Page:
Before he died of lung cancer in 1997, Hirai left a series of memos exposing the ways in which energy companies used “mind control” to make sure plant workers do not question the safety of their work. “Workers are contaminated every day and they don’t even know it,” wrote Hirai, who spent the later years of his life representing radiation-exposed workers and who himself suffered from radiation. “As a plant supervisor, I don’t know how many people I’ve killed.”
The “Safety Myth” ///
The first commercial nuclear reactor in Japan began operation in 1966. The construction of Tokai Power Station, designed by UK’s General Electric Company, marked the beginning of a building boom in Japan’s nuclear industry. In the 1970s and 1980s, dozens of nuclear reactors, designed by U.S. corporations like General Electric and Westinghouse, were built throughout the country by Hitachi, Toshiba and other Japanese companies — and in a span of just twenty years, Japan became the world’s third largest producer of nuclear power. Which brings us to a most perplexing of paradoxes: Japan, a nuclear giant by all means, is also the only country to have ever come under atomic attacks.
Under President Dwight D. Eisenhower, the U.S. began promoting civilian nuclear power throughout the world in the 1950s. Given that the U.S. controlled uranium supply and nuclear technology, the proliferation of nuclear energy in postwar Japan became a top priority for U.S. political and economic interests. The problem, however, was that the Japanese people were still deeply traumatized by the two atomic bombings that took place less than a decade before, in which upwards of 130,000 civilians were killed instantly in Hiroshima and Nagasaki.
In Nuclear Tsunami (Lexington Books, 2015), Richard Krooth, Morris Edelson and Hiroshi Fukurai chronicle the series of “carefully orchestrated psychological propaganda campaigns” by U.S. intelligence agencies to promote nuclear energy in postwar Japan:
“To lessen or even remove the image of human nuclear devastation from Japanese memories, a massive propaganda campaign undertook to implant the idea that atomic energy could be used for peaceful purposes that would renew Japan’s economic and social vitality.”
One of the key players in constructing this narrative was Matsutaro Shoriki, a former police commissioner and owner of the right-wing Yomiuri newspaper. A classified “Class A” war criminal, Shoriki was among the Japanese imperialists released under a U.S. scheme to turn postwar Japan into a “conservative, anti-communist bastion” at the onset of the Cold War. According to Krooth, Edelson and Fukurai, the media magnate — who became the first chairman of the Japanese Atomic Energy Commission in 1956 — worked with the Central Intelligence Agency (CIA) to disseminate pro-nuclear propaganda in the Yomiuri newspaper and the newly established Nippon Television (NTV). “The result was the nationwide adoption of the belief called the ‘safety myth’ (Anzen Shinwa), that the use of nuclear power and energy in Japan was absolutely safe.”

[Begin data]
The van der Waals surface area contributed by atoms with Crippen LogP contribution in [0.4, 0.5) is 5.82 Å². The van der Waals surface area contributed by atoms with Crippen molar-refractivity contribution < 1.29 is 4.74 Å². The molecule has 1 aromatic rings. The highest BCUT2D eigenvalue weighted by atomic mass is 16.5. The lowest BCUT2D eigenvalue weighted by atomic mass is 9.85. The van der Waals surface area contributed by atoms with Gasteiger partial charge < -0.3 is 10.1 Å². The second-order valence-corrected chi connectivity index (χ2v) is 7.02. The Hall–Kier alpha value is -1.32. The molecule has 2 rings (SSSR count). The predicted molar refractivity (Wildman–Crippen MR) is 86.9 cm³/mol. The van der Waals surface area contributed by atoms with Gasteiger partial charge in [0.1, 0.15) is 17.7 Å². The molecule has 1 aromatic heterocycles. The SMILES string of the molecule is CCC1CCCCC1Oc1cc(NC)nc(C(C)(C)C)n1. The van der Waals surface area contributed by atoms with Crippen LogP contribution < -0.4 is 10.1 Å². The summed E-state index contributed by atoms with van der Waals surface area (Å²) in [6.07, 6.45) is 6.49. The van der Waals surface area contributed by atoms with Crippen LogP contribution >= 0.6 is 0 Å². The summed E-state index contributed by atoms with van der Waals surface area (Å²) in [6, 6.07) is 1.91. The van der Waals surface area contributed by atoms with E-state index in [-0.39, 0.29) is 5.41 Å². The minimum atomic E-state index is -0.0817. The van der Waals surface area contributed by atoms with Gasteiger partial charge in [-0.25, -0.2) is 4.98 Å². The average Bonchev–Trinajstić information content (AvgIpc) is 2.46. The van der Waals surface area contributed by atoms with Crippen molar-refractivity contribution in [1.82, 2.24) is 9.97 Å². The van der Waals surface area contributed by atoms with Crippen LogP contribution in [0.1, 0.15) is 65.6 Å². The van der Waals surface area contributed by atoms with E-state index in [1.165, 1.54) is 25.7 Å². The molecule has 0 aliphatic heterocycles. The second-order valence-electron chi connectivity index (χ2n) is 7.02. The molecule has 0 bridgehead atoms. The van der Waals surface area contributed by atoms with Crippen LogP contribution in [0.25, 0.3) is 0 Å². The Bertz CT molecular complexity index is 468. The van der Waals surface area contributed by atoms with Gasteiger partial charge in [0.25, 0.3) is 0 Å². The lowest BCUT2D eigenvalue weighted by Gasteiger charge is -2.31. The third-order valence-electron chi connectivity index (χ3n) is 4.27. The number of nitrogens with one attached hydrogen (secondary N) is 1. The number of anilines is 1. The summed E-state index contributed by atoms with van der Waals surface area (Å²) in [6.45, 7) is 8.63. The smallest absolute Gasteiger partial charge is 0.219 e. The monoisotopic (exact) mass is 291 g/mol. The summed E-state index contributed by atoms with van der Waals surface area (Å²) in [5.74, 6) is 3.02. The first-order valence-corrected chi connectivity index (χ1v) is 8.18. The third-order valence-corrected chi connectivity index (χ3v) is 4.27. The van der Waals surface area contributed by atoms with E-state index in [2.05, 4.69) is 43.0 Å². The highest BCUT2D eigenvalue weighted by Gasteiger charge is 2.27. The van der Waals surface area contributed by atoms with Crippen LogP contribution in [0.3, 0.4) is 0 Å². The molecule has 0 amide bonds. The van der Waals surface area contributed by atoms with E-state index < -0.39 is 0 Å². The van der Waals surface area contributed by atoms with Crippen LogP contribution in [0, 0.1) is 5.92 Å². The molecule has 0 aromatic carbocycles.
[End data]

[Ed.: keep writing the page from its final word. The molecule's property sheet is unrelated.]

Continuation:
Only a decade after the bombings of Hiroshima and Nagasaki, Japan signed the Atomic Energy Agreement, which gave the country access to 20 percent enriched uranium and centralized nuclear technology provided by the United States. For Japan’s far-right elites, the tradeoff was that their nation could build their own nuclear program under the guise of America’s “Atoms for Peace” campaign. Eager to regain their prewar military glory, the adoption of nuclear energy presented the possibility of someday developing a nuclear arsenal. That future may not be so far away.
In an attempt to become an “equal partner” in its military alliance with the U.S., the Abe administration has pushed a right-wing, nationalist agenda to revise the pacifist constitution, which has prevented the country from rebuilding its military since WWII. With tensions rising over North Korea’s ballistic missile tests, Abe has upped his rhetoric calling for Japan’s remilitarization in the name of “national security.” It is perhaps no coincidence then that talks of acquiring nuclear weapons have resurfaced in Japan, with some policy makers calling for “opening up” the debate to revising the country’s non-nuclear pledges. Today, the amount of plutonium contained in various facilities across Japan could produce about 1,000 nuclear warheads. In response to North Korea’s nuclear test in 2016, then Vice President Joe Biden warned Chinese officials that Japan could build nuclear weapons “virtually overnight.” Japan’s nuclear energy policy is steeped in Cold War politics, best summed up by former Tokyo governor Shintaro Ishihara in his interview with The Independent three days before the 2011 nuclear disaster: “All our enemies: China, North Korea and Russia — all close neighbors — have nuclear weapons. Is there another country in the world in a similar situation?”
In the same way that “safety” is manufactured, our sense of danger is constructed according to the interests of Japan’s power elites. Since a North Korean missile flew over Japan’s northernmost prefecture in August, the government has pressured municipalities all across the country to carry out “evacuation drills.” Alerts go off from time to time and a familiar sense of dread has returned — school children crouching under wooden desks, people running to designated evacuation centers amid the clamor of sirens, as though we’ve forgotten who it was that dropped the atomic bomb on us.